Saturday, October 15, 2011

1897 Fire Brands

To continue from yesterday's long article published in The Fowlerville Review, here are what was labeled as the "Fire Brands" after the fire in the Beebe block:

A.J. Beebe and A.J. Hams now occupy the T.R. Shields residence.

Postmaster Curtis had the whole outfit packed ready for a hasty removal.

Nearly every man and woman in Fowlerville is a whole fire protection in themselves.

J.C. Ellsworth removed all his portable property from his bank to a place of safety.

The editor swallowed more smoke than was good for him and was pretty badly used up on Monday.

Judge Cole had just put out a little fire at his home all alone with his family when the alarm sounded for the big fire.

Daniel VanRiper was overcome by the heat and smoke and was taken home. He was able to attend to business on Monday.

The congregations came from the churches, in their best clothes, headed by their respective ministers and all worked with a will.

A piece of glass fell from one of the opera house windows just as W.M. Horton was passing along and cut quite a hole in his scalp.

Someone, whose name we have been unable to learn, had their moustache burned off by the bursting of the flames from the building.

The south wall of the Pullen building has been pronounced unsafe and Clyde Pullen, who occupied the living rooms above, has moved into the Henry Bristol house.

A week later,

Many laughable incidents took place in connection with the fire. One man rushed into this office with a bushel basket and wanted to turn all the type into the basket and carry it away to a place of safety. Another man came downstairs from the Pullen block with a cuspidor and deposited it carefully in the middle of the road. Another man gently tossed a lot of crockery from the second story window out upon the sidewalk, and yet the only thought of any one was to do good and help save the property.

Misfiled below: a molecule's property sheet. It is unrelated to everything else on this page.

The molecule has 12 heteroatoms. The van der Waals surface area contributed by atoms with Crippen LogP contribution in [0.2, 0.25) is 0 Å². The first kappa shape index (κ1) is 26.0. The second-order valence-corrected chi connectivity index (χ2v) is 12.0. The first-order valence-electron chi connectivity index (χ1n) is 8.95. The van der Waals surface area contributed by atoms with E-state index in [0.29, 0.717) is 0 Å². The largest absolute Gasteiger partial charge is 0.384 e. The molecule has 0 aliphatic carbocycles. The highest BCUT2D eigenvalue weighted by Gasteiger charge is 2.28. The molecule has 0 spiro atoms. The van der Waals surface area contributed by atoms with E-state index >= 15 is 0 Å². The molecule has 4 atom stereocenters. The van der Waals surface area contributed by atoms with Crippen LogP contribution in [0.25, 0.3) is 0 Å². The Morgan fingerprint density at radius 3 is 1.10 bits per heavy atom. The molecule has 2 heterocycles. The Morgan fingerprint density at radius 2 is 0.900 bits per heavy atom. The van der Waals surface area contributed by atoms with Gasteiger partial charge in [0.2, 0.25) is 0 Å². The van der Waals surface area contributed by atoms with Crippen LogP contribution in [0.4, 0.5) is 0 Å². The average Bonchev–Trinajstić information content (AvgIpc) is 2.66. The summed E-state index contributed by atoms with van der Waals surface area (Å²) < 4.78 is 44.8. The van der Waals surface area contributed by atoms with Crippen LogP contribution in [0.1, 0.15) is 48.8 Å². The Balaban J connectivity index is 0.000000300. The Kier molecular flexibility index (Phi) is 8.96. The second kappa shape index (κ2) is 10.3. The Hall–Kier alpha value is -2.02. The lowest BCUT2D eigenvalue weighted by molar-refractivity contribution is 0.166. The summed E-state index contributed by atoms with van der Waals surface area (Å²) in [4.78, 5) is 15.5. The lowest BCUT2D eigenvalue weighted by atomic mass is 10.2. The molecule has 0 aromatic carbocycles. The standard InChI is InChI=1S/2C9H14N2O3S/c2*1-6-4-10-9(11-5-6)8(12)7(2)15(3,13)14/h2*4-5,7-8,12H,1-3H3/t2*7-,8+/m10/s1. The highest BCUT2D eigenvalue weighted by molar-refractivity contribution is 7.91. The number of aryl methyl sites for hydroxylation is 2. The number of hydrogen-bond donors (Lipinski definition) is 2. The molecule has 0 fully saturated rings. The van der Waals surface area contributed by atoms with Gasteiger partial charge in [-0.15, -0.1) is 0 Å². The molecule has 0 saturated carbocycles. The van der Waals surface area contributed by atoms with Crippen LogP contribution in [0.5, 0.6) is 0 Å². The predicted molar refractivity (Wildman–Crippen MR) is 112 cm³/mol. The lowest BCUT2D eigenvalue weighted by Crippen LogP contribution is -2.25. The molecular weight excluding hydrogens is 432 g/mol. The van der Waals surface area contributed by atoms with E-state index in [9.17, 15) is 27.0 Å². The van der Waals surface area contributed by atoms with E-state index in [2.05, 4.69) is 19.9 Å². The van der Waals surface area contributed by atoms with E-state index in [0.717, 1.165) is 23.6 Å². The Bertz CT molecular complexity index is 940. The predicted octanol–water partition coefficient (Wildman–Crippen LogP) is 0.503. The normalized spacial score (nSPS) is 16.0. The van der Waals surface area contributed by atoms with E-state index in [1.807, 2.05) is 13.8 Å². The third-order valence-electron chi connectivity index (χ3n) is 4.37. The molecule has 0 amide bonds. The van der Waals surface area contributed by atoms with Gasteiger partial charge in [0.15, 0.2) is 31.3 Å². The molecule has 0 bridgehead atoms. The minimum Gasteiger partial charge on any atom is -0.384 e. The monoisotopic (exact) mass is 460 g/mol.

After it was noted, M.H. Pullen will take down the south wall of his store, which was damaged by the recent fire, and rebuilding a heavier wall, talk was then at a zenith for better fire protection,

A map of the plan for water works in this village has been hanging in the post office for a few days past. We do not know the object of its being placed there, but we hope it will create a desire for that kind of fire protection upon the part of the people. With a few changes, it looks as though the plan would give good service, and from the figures upon it indicates the cost of its adoption to be about $15,000.

By the following year, a fire protection company had been organized by the village.

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